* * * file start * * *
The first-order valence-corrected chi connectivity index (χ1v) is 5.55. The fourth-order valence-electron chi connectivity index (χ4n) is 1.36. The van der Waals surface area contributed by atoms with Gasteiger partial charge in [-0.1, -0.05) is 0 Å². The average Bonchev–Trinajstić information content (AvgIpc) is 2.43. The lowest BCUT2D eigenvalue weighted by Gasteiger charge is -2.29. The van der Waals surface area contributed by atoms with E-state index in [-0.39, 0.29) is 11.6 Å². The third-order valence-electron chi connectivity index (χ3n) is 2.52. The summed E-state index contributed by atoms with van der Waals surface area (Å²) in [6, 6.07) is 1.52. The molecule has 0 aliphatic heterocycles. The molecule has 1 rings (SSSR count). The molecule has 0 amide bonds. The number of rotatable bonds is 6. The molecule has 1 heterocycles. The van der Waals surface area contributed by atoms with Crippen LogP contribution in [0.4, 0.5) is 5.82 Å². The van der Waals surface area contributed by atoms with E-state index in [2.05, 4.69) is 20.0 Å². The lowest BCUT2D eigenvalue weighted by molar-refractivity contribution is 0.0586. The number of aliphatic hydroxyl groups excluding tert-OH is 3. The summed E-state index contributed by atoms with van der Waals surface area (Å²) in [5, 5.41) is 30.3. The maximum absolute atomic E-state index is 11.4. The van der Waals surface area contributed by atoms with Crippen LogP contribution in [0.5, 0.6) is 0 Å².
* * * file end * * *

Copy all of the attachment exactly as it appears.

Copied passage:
The first-order valence-corrected chi connectivity index (χ1v) is 5.55. The fourth-order valence-electron chi connectivity index (χ4n) is 1.36. The van der Waals surface area contributed by atoms with Gasteiger partial charge in [-0.1, -0.05) is 0 Å². The average Bonchev–Trinajstić information content (AvgIpc) is 2.43. The lowest BCUT2D eigenvalue weighted by Gasteiger charge is -2.29. The van der Waals surface area contributed by atoms with E-state index in [-0.39, 0.29) is 11.6 Å². The third-order valence-electron chi connectivity index (χ3n) is 2.52. The summed E-state index contributed by atoms with van der Waals surface area (Å²) in [6, 6.07) is 1.52. The molecule has 0 aliphatic heterocycles. The molecule has 1 rings (SSSR count). The molecule has 0 amide bonds. The number of rotatable bonds is 6. The molecule has 1 heterocycles. The van der Waals surface area contributed by atoms with Crippen LogP contribution in [0.4, 0.5) is 5.82 Å². The van der Waals surface area contributed by atoms with E-state index in [2.05, 4.69) is 20.0 Å². The lowest BCUT2D eigenvalue weighted by molar-refractivity contribution is 0.0586. The number of aliphatic hydroxyl groups excluding tert-OH is 3. The summed E-state index contributed by atoms with van der Waals surface area (Å²) in [5, 5.41) is 30.3. The maximum absolute atomic E-state index is 11.4. The van der Waals surface area contributed by atoms with Crippen LogP contribution in [0.5, 0.6) is 0 Å².